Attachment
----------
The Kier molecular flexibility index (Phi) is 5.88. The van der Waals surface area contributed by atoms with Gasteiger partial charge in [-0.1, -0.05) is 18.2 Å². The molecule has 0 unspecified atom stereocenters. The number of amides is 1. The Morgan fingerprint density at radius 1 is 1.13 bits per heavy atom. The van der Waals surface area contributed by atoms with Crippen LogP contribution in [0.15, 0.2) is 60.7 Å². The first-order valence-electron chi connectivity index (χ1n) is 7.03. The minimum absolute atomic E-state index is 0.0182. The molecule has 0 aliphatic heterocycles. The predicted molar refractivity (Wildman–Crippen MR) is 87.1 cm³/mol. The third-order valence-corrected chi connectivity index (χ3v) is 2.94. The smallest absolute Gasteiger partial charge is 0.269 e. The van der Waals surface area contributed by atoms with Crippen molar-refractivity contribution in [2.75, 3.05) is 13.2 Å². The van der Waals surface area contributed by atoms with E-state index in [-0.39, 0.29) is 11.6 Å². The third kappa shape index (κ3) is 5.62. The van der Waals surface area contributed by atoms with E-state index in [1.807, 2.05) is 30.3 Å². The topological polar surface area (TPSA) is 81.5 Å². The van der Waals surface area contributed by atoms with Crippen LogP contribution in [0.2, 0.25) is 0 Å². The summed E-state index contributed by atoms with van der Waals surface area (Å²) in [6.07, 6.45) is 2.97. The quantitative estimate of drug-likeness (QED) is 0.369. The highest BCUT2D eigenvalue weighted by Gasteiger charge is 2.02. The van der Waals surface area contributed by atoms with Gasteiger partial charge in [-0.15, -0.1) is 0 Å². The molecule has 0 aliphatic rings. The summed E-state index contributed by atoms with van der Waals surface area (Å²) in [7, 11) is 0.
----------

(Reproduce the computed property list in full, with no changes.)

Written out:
The Kier molecular flexibility index (Phi) is 5.88. The van der Waals surface area contributed by atoms with Gasteiger partial charge in [-0.1, -0.05) is 18.2 Å². The molecule has 0 unspecified atom stereocenters. The number of amides is 1. The Morgan fingerprint density at radius 1 is 1.13 bits per heavy atom. The van der Waals surface area contributed by atoms with Crippen LogP contribution in [0.15, 0.2) is 60.7 Å². The first-order valence-electron chi connectivity index (χ1n) is 7.03. The minimum absolute atomic E-state index is 0.0182. The molecule has 0 aliphatic heterocycles. The predicted molar refractivity (Wildman–Crippen MR) is 87.1 cm³/mol. The third-order valence-corrected chi connectivity index (χ3v) is 2.94. The smallest absolute Gasteiger partial charge is 0.269 e. The van der Waals surface area contributed by atoms with Crippen molar-refractivity contribution in [2.75, 3.05) is 13.2 Å². The van der Waals surface area contributed by atoms with E-state index in [-0.39, 0.29) is 11.6 Å². The third kappa shape index (κ3) is 5.62. The van der Waals surface area contributed by atoms with E-state index in [1.807, 2.05) is 30.3 Å². The topological polar surface area (TPSA) is 81.5 Å². The van der Waals surface area contributed by atoms with Crippen LogP contribution in [0.2, 0.25) is 0 Å². The summed E-state index contributed by atoms with van der Waals surface area (Å²) in [6.07, 6.45) is 2.97. The quantitative estimate of drug-likeness (QED) is 0.369. The highest BCUT2D eigenvalue weighted by Gasteiger charge is 2.02. The van der Waals surface area contributed by atoms with Gasteiger partial charge in [-0.15, -0.1) is 0 Å². The molecule has 0 aliphatic rings. The summed E-state index contributed by atoms with van der Waals surface area (Å²) in [7, 11) is 0.